Given the complexities of banking, insuring, licensing, and transferring/selling cannabis companies, the task of asset valuation in this sector is complex. This is further compounded by the fact that there are few, if any, fully mature cannabis companies for valuation experts to reference in establishing benchmark financial metrics and growth patterns that can be used in the valuation models for specific businessesThis if even further compounded by the fact that certain markets have experienced significant over-valuation of market capitalization (which are now experiencing severe corrections), other markets have more rational valuations, and even others would have significantly different valuation in their operating jurisdiction than is true of the valuation they receive where the stock is traded.

Lack of sector-specific experience among key product/service providers

Given the emerging nature of the industry, there is often a lack of experienced personnel or product/service providers with appropriate expertise in various areas of the cannabis industry. While certain talents, such as plant genetics and growing, translate well from the days of the illegal market, there are other areas of expertise which seem to be missing in these early days of the legal industry.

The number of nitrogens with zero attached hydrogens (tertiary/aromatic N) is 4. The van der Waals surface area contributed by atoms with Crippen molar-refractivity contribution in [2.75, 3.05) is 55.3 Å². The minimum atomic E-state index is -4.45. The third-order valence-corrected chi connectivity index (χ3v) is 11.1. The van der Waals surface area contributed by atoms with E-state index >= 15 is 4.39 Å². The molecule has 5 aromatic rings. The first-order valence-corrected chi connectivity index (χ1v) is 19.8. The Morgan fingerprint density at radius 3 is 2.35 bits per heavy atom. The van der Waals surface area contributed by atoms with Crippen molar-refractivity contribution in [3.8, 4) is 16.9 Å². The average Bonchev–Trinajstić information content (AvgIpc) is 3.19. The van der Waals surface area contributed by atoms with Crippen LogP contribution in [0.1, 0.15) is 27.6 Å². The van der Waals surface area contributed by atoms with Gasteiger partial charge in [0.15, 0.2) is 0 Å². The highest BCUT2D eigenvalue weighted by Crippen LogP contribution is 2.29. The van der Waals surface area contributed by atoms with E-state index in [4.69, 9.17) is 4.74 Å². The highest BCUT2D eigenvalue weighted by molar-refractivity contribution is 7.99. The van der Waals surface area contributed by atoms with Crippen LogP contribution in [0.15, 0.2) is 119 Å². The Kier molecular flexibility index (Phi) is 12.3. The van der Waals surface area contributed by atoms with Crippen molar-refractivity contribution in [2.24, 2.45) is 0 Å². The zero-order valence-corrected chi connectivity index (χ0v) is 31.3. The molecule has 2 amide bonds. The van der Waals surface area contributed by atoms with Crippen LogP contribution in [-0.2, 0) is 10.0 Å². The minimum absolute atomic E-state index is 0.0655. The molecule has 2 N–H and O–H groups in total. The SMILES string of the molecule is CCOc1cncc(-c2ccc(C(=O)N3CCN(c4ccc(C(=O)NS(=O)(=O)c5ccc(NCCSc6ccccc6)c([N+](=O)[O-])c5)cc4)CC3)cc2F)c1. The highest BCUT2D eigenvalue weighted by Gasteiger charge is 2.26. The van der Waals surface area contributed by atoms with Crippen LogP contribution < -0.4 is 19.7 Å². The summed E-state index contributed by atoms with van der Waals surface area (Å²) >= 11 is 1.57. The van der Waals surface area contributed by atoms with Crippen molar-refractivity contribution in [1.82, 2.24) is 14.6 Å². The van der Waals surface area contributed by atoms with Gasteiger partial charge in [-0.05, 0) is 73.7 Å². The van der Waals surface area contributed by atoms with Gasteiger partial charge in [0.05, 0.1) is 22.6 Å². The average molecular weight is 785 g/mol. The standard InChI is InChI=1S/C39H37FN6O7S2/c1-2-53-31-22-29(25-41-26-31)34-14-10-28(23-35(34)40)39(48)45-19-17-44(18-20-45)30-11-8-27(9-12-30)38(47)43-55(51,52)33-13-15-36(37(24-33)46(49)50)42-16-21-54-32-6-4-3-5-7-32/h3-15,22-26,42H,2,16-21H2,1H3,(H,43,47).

A great example of this is the recent debacle of companies looking to put THC-infused liquids into metal cans. Apparently very few people anticipated the challenges tin cans would present to the stability of THC in drinks. The same challenge, however, permeates even well-established areas of expertise such as insolvency, bankruptcy, and creditor protection processes. Given the unique challenges the sector presents to cannabis companies in operation - let alone when in court-supervised restructuring - those responsible for guiding these companies are almost assuredly not going to be able to do an adequate job if they do not have first-hand experience with cannabis operations, investors, bankers, insurers and, particularly, regulators.


Over the past few days we have tried to provide some insight into when management should consider court-supervised restructuring, a general description of what that the process (steps) looks like, and - now, above - how restructuring of a cannabis company likely involves several unique issues typically not confronted by teams restructuring companies in more traditional sectors.

The restructuring of cannabis companies is unique given the various factors described above There are very few people with experience in restructuring, insolvency, and the cannabis sectors who can provide good strategic advice, representation, and/or interim management. Find people with this kind of experience on both sides of the U.S./Canada border and you've really found something unique - like Restructur Advisors.